“I think one of the single biggest lessons I’ve learnt in business, and one we’ve carried through to every decision we’ve made since, is the importance and power of localisation,” says Pardesi. “Entrepreneurs are problem solvers. That’s what we do. But that doesn’t mean much if you’re trying to solve a problem that’s not your target market’s main concern.”
ACM was following the model of a broker based in the UK who does business online. It worked very well in the established UK, US and European markets, but not in Pakistan’s emerging market. “Online trading wasn’t embraced. Even though we had dealers that our clients could call, and white papers we distributed to educate our market, the model just wasn’t taking off.”And then Global Trader went bankrupt. It was completely unexpected as the business had been growing.
“We needed to regroup and re-evaluate what we were doing. It’s never nice to see a business go under, especially one you have a relationship with, but it did force us to change our model, this time with a much better understanding of our market guiding us.”
The secret of localisation
First, Kassam started negotiations with online platform providers that centred on a more holistic partnership. The reason was two-fold.
“Previously, we only hosted the platform and provided on-the-ground support. All accounts had to be set up through our UK partner, and approvals took up to a week and a half. This time delay meant people couldn’t start trading immediately. It also meant that they were essentially doing business with two companies – us and Global Trader, which could become confusing, and all trades were done in foreign currency.”
Kassam’s negotiations with a new online trading platform resulted in a very different business model. The platform was white labelled, so all trades were conducted through an ACM-branded site, which meant the client had only one point of contact. ACM also had power of approval, which meant they could approve new clients and get them trading immediately.
Their next big change was to localise trades. For the first time in the global trading environment, ACM offered a local trading denomination for gold.
“The subcontinent’s gold measurement is the tola. Around the world, gold is traded in US dollars per ounce. We allowed trades in rupees per tola, and did the conversions ourselves. It was a small change that Hina negotiated, with huge ramifications. No one had thought of localising trades. It wasn’t rocket science, or even difficult to do, but it meant our clients could trade in a denomination they were familiar with, and it made a huge difference to their confidence in their own trades, and our platform.”
The third big shift in the business model was focused specifically on how their clients traded. “Our dealers were extremely busy as clients would rather call them and have them make the trades than do it themselves online. They also liked dropping in to the office, and those who did so traded more frequently and for bigger amounts. They loved our environment.”
Armed with this knowledge, Pardesi made a decision that would never have worked in London. He cancelled his sales and marketing budget and redirected everything towards creating a physical trading environment that people wanted to be a part of.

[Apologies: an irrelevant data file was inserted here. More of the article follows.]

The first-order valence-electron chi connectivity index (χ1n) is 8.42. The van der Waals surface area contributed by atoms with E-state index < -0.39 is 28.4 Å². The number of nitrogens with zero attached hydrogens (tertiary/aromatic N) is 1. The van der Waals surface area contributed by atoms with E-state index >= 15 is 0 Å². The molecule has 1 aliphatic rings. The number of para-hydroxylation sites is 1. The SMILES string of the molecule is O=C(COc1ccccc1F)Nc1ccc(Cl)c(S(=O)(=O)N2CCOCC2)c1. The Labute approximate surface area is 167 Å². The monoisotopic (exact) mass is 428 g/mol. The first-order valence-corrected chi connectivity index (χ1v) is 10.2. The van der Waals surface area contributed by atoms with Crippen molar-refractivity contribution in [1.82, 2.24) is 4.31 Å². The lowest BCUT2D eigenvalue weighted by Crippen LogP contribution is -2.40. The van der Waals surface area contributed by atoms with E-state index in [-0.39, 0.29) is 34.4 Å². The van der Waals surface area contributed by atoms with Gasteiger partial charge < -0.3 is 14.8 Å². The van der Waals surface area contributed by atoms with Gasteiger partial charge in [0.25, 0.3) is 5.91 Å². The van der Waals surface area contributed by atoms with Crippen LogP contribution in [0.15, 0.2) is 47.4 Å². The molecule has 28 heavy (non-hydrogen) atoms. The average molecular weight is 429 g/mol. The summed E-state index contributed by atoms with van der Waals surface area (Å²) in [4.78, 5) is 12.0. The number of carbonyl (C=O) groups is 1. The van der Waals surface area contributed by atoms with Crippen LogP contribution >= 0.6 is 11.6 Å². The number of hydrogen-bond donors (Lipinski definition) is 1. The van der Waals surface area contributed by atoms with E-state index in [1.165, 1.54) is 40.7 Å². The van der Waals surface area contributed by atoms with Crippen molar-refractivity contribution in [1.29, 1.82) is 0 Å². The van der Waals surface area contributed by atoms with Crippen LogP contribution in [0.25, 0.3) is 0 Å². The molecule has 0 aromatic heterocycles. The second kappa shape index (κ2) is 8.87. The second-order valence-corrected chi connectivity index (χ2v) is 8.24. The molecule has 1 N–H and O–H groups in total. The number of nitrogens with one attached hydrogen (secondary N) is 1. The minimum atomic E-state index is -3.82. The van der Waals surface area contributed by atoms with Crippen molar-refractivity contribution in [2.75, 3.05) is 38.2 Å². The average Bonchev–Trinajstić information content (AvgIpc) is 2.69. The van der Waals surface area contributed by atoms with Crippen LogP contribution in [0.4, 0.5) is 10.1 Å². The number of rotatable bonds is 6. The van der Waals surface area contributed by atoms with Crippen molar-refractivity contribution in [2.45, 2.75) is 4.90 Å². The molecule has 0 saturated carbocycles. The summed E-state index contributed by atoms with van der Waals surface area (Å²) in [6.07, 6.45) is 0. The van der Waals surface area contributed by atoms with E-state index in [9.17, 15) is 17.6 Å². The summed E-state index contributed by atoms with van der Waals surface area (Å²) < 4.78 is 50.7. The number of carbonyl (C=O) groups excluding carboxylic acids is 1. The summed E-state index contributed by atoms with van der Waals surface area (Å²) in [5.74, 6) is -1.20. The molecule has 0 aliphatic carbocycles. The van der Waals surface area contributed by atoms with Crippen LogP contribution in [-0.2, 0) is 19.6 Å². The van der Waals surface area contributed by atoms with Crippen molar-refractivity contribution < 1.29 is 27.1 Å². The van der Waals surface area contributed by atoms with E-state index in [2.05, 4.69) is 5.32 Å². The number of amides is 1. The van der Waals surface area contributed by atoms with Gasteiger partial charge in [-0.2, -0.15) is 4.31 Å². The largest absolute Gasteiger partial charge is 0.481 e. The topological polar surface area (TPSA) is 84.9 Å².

“We had no sales consultants, but we did have three cooks, for example,” he says. “Clients could walk in day or night and order a drink, food – we even had staff who could run errands for them – all for free. We wanted them to feel at home. We were no longer trying to change the social behaviour of our clients; we were adjusting our model to suit their behaviour.”
Soon, clients started bringing friends. It was a lively, social atmosphere where everyone was pampered. “There was something about the energy of the trading floor that they loved. You walked in and you were immediately a part of something special.” Pardesi’s brother, who is a real people’s person, also joined the business, and the company finally started seeing the volumes it had hoped for in its first year, with turnover growing tenfold.
Spreading too thin
By 2007 Pardesi once again started feeling the itch for growth. Their office was doing well, so what was next? “We opened an office in Cyprus as our foothold into the European market, but we soon realised that while we understood the Pakistani market, the European market was very different. We just weren’t making any headway.”
In early 2008, a third office was opened in Dubai, which had a similar environment and structures to those in Pakistan, but real growth still evaded the brother and sister partnership. “We had lost sight of that key lesson: Localisation,” says Pardesi. “We were trying to branch out when we had a model suited to the market we were already in, based in a city of 21 million people! What about opening more offices in the area where we already operated, and had proven our model?”
Pardesi and Kassam now started actively concentrating on a model that had originally brought them into the industry – that of paying commission to local IBs who introduced new clients to the platform. “Each IB could open their own local office based on our model, work off our platform and use our systems. It meant owner-managers across the region were promoting and growing our brand, while building sustainable and profitable businesses themselves.”
It was the start of Pardesi’s realisation that their business model didn’t only help people trade, but also created wealth for local business owners.
“We’ve created many dollar millionaires over the past few years, and we’re proud of that. We don’t charge a minimum, because we got our start that way, and we share a percentage of the commission.” By late 2009 there were 277 offices spread across Pakistan all based on Pardesi’s model and using the company’s own system, which they built between 2008 and 2009.